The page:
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US Army Jeep with mobile comms

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  • Member since
    March, 2019
US Army Jeep with mobile comms
Posted by BDelph on Tuesday, March 05, 2019 1:33 PM

My father was in the US Army OSS during WWII, stationed in Belgium. He was a code guy. I have photos of him in the back seat of a Jeep with a big black box next to him. I'm pretty sure that is communications gear, maybe with a generator, but I don't know much else.

I'm planning on building Tamiya's Jeep kit and outfititing it like his was. I'm probably going to end up doing some scratch building. Can anyone point me in the direction for more information on what that gear might be? I've found a little on the 'net, but nothing very specific.

Thanks for any help.

  • Member since
    September, 2005
  • From: North Pole, Alaska
Posted by richs26 on Thursday, March 07, 2019 12:57 AM

Read Sergeant's post, The Road to Bastogne, for the info you need.

WIP:  Monogram 1/72 B-26 (Snaptite) as 73rd BS B-26, 40-1408, torpedo bomber attempt on Ryujo

Monogram 1/72 B-26 (Snaptite) as 22nd BG B-26, 7-Mile Drome, New Guinea

Minicraft 1/72 B-24D as LB-30, AL-613, "Tough Boy", 28th Composite Group

  • Member since
    September, 2018
  • From: Vancouver, Washington USA
Posted by Sergeant on Thursday, March 07, 2019 4:05 AM

richs26

Read Sergeant's post, The Road to Bastogne, for the info you need.

 

BDelph if you don’t see an answer for your questions on ‘The Road to Bastogne’ just ask for help, there are plenty of members in the Armor Group who have a lot more knowledge than me.

Harold

 

  • Member since
    March, 2019
Posted by BDelph on Thursday, March 07, 2019 8:50 AM

Thanks, interesting discussion.

The gear on my father's Jeep is bigger than the unit in the photo. My father said he copied encrypted messages in Morse code. I believe it was a WWII version of Krypto communications. He is also wearing a small headset;  not the big clunky things you usually see on WWII radio operators.

I found a kit from Minor, a 1/35 SCR-508 radio set for WWII Jeep that looks like what I see in the photos. 

  • Member since
    March, 2019
Posted by BDelph on Thursday, March 07, 2019 8:53 AM

Also, there doesn't seem to be any kind of tall whip antenna on his Jeep. The Minor kit seems to show a short antenna.

  • Member since
    September, 2018
  • From: Vancouver, Washington USA
Posted by Sergeant on Thursday, March 07, 2019 12:42 PM

BDelph

Also, there doesn't seem to be any kind of tall whip antenna on his Jeep. The Minor kit seems to show a short antenna.

 

BDelph, if the radio your father was using looks like SCR-508 or SCR-510 (BC-620) that is an FM radio. The one I used in my Jeep is a BC-1306 (SCR-694) AM radio. Both were used in World War II, neither were for encryption. However, Morse Code could be easily encrypted, all that was required is an encryption chart, or script i.g. ”a” meant something other than Alpha.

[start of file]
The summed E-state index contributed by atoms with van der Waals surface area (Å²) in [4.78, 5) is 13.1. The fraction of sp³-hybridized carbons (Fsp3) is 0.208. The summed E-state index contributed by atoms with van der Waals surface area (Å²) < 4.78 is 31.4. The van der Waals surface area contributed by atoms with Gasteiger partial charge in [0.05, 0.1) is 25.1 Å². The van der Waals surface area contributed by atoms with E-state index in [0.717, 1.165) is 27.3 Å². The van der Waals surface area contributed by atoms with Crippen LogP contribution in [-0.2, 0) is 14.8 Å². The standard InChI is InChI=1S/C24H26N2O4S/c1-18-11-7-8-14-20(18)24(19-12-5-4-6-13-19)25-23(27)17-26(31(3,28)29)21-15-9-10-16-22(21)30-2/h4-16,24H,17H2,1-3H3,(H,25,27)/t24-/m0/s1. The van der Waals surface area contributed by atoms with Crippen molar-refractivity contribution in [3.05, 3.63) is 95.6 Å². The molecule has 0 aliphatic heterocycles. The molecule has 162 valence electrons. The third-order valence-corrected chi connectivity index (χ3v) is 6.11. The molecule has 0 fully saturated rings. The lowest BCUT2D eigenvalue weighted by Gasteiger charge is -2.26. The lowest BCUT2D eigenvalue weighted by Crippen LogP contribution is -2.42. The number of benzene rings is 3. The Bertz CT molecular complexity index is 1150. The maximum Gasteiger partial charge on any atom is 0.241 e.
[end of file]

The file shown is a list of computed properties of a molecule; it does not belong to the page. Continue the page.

Pros and Cons

 

AM has poorer sound quality compared with FM, but is less expensive and can be transmitted over longer distances. It has a lower bandwidth so it can have more stations available in any frequency range.

FM is less prone to interference than AM. However, FM signals are impacted by physical barriers. FM has better sound quality due to higher bandwidth.

 

The AM radio had a range of 15 miles line-of-sight (LOS) on voice and 30 miles LOS on Morse Code. FM radio had a range of 5 miles LOS with the pros and cons mentioned above. The FM radios were much heavier and therefore not as portable. AM radios could easily be carried on a mans back or buckled into a Jeep. Both were equally valuable in different circumstances.

The short antenna you mentioned is only the base or mast of the antenna, sections were added up to 15 feet for mobile operation and 30 feet for stationary operation depending on what the operator needed.

The phonetic alphabet radio operators used was created because of problems with the quality of communications. So  “A” became Alpha and “B” was Bravo etc. Over the last 70-years the military has maintained the phonetic alphabet although the quality of communications quipment has greatly improved. It’s now refered to as NATO phonetic alphabet and used for communications, code words and names of companies and units like Charlie Company and Delta Force.